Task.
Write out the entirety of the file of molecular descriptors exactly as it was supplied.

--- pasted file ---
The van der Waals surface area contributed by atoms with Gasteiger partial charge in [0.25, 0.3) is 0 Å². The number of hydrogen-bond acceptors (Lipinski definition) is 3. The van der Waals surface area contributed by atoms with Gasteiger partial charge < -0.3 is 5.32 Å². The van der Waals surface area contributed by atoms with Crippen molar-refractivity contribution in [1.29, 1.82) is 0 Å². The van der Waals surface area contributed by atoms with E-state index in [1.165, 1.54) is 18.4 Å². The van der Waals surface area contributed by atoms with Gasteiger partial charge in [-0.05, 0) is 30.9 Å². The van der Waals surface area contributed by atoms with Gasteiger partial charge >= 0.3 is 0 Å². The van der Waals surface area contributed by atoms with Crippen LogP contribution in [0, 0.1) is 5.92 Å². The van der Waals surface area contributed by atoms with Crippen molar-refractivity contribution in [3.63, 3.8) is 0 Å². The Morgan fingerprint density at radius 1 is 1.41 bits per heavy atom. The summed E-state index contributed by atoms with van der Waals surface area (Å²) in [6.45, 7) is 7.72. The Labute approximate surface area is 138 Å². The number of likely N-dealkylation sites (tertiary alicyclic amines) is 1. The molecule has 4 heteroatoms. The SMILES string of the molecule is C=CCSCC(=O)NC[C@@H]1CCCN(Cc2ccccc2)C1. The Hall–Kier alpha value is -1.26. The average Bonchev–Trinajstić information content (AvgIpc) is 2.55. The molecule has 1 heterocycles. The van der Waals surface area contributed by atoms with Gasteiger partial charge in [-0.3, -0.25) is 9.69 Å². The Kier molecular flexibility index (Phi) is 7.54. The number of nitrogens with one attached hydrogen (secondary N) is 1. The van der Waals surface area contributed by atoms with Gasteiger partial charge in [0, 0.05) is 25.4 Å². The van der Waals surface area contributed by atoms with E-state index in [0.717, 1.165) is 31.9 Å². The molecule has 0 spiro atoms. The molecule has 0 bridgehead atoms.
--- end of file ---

The van der Waals surface area contributed by atoms with Gasteiger partial charge in [0.25, 0.3) is 0 Å². The number of hydrogen-bond acceptors (Lipinski definition) is 3. The van der Waals surface area contributed by atoms with Gasteiger partial charge < -0.3 is 5.32 Å². The van der Waals surface area contributed by atoms with Crippen molar-refractivity contribution in [1.29, 1.82) is 0 Å². The van der Waals surface area contributed by atoms with E-state index in [1.165, 1.54) is 18.4 Å². The van der Waals surface area contributed by atoms with Gasteiger partial charge in [-0.05, 0) is 30.9 Å². The van der Waals surface area contributed by atoms with Gasteiger partial charge >= 0.3 is 0 Å². The van der Waals surface area contributed by atoms with Crippen LogP contribution in [0, 0.1) is 5.92 Å². The van der Waals surface area contributed by atoms with Crippen molar-refractivity contribution in [3.63, 3.8) is 0 Å². The Morgan fingerprint density at radius 1 is 1.41 bits per heavy atom. The summed E-state index contributed by atoms with van der Waals surface area (Å²) in [6.45, 7) is 7.72. The Labute approximate surface area is 138 Å². The number of likely N-dealkylation sites (tertiary alicyclic amines) is 1. The molecule has 4 heteroatoms. The SMILES string of the molecule is C=CCSCC(=O)NC[C@@H]1CCCN(Cc2ccccc2)C1. The Hall–Kier alpha value is -1.26. The average Bonchev–Trinajstić information content (AvgIpc) is 2.55. The molecule has 1 heterocycles. The van der Waals surface area contributed by atoms with Gasteiger partial charge in [-0.3, -0.25) is 9.69 Å². The Kier molecular flexibility index (Phi) is 7.54. The number of nitrogens with one attached hydrogen (secondary N) is 1. The van der Waals surface area contributed by atoms with Gasteiger partial charge in [0, 0.05) is 25.4 Å². The van der Waals surface area contributed by atoms with E-state index in [0.717, 1.165) is 31.9 Å². The molecule has 0 spiro atoms. The molecule has 0 bridgehead atoms.